11. You are correct rjdaines, not sure why, but the HTP126 was designed to be a hotter wick than the HTP1212 and HTP1312. I don't use wicks that large since I double wick. But something to keep in mind if you are single wicking.
  12. For those of you that have wondered if the HTP wicks and CD wicks were similar, here is a posting from the archives from Alan that shows a tested comparison of both of them. Someone was talking about it a short time ago and I thought I had read something on it at one time. What this post indicates is that the CD and HTP wicks are about the same wick, one is manufactured in Germany (CD wick) and the HTP is manufactured in the U.S. Title: CD vs. HTP Post by Crystal on Apr 30th, 2004, 5:24pm Hi is is safe to say that a CD6 is pretty close to a HTP41 and a CD 8 is close to HTP62? I am under the impression that the burn quality is very close, I am wondering if these would be good subs for each other in the time of need? TIA CrystalTitle: Re: CD vs. HTP Post by elizabeth on Apr 30th, 2004, 9:18pm Crystal, Alan posted a response on another thread recently in which he stated that CD & HTP wicks are essentially the same wick. He did extensive burn testing and in side by side comparisons, found there to be no real difference between the two. He did go on to say that HTP wicks are crafted in the USA and for that reason, Peak's decided to carry them over the CDs. I have some of both types of wicks and would love to see a size comparison chart. If I run into one, I'll be sure to post it for ya. HTHTitle: Re: CD vs. HTP Post by elizabeth on Apr 30th, 2004, 9:22pm Crystal, Here is the thread : http://www.candletech.com/cgi-local/yabb/YaBB.cgi?board=Discussions;action=display;num=1083293450Title: Re: CD vs. HTP Post by Slow-burn on Apr 30th, 2004, 9:40pm Liz, what size do you use in your jelly jar? An htp 83 works great for me. Don't get a complete melt pool on 1st burn, but do on consectutive burns. Plus the jar stays pretty cool this way. Maybe if we can compare what I have had luck with on htp's and what you have had luck with on cd's we may get somewhere :-/ Although, I am still testing like crazy--can't wait to get that darn basement done! Edited to add this site, it has helped me with the use of my htp's. But didn't see any cd's? http://braidway.com/Wick%20Page/New%20Rate%20Charts.htmTitle: Re: CD vs. HTP Post by elizabeth on Apr 30th, 2004, 9:58pm heather, it's been awhile since I've made an 8 oz. jelly. I think I used a CD10 last time I made one.Title: Re: CD vs. HTP Post by Alan on May 1st, 2004, 11:50am Was going to do this yesterday, but I somehow I kept getting interrupted. This is a loose cross-reference. HTP-31, CD-4 HTP-41, CD-5 HTP-52, CD-6 HTP-62, CD-7 HTP-73, CD-8 HTP-83, CD-10 HTP-93, CD-12 HTP-104, CD-14 HTP-105, CD-16 HTP-126, CD-18 HTP-1212, CD-20 HTP-1313, CD-22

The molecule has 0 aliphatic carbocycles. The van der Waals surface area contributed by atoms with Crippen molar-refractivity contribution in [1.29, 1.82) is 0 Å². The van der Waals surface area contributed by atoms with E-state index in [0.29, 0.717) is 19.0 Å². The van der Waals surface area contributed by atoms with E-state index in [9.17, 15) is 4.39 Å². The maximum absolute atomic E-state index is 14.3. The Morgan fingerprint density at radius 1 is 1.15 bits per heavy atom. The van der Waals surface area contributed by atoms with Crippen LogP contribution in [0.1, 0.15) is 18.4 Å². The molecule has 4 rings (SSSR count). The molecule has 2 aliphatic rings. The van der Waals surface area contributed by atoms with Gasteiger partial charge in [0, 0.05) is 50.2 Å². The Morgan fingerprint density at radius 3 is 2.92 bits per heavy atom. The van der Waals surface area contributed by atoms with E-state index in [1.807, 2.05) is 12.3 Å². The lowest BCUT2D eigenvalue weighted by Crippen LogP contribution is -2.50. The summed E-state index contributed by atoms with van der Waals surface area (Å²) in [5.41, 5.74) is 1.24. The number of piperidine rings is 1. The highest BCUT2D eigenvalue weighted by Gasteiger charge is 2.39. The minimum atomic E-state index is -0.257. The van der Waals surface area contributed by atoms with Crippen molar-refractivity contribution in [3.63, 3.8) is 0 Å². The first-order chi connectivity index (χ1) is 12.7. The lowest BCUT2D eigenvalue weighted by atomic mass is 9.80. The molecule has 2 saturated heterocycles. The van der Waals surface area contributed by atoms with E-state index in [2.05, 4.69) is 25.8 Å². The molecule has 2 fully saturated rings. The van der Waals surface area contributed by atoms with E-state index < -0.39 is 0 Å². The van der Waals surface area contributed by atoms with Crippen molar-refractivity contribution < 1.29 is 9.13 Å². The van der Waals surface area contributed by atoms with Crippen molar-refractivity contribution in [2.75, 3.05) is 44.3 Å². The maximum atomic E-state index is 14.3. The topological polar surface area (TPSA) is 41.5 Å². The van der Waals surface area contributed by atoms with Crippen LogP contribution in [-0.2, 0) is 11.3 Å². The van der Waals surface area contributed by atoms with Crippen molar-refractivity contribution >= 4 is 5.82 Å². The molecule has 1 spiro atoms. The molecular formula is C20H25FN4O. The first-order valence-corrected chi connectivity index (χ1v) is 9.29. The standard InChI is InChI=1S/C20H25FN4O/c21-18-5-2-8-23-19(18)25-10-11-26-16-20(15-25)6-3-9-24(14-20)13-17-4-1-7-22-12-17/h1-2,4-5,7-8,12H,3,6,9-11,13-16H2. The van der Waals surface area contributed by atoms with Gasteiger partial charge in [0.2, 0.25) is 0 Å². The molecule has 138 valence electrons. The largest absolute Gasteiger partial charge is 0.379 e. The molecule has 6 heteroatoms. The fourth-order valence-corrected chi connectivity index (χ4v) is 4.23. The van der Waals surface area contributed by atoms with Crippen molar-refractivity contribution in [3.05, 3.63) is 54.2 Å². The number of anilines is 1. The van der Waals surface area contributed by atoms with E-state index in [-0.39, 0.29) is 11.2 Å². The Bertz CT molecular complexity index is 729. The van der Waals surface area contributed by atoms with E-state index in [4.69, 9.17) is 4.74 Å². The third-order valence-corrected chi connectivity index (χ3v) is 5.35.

13. Beautiful rustics, lucky recipients.
  14. Very pretty Steve....I have to be in a certain frame of mind these days to have the patience for pillars, but yours have been looking very nice.
  15. I have been using the 415 soy for about 5 years, with about 3-4% beeswax, and pour cool, and have nice looking candles just about every time. Heatguns are not that expensive and are one of the best tools you can have for candlemaking.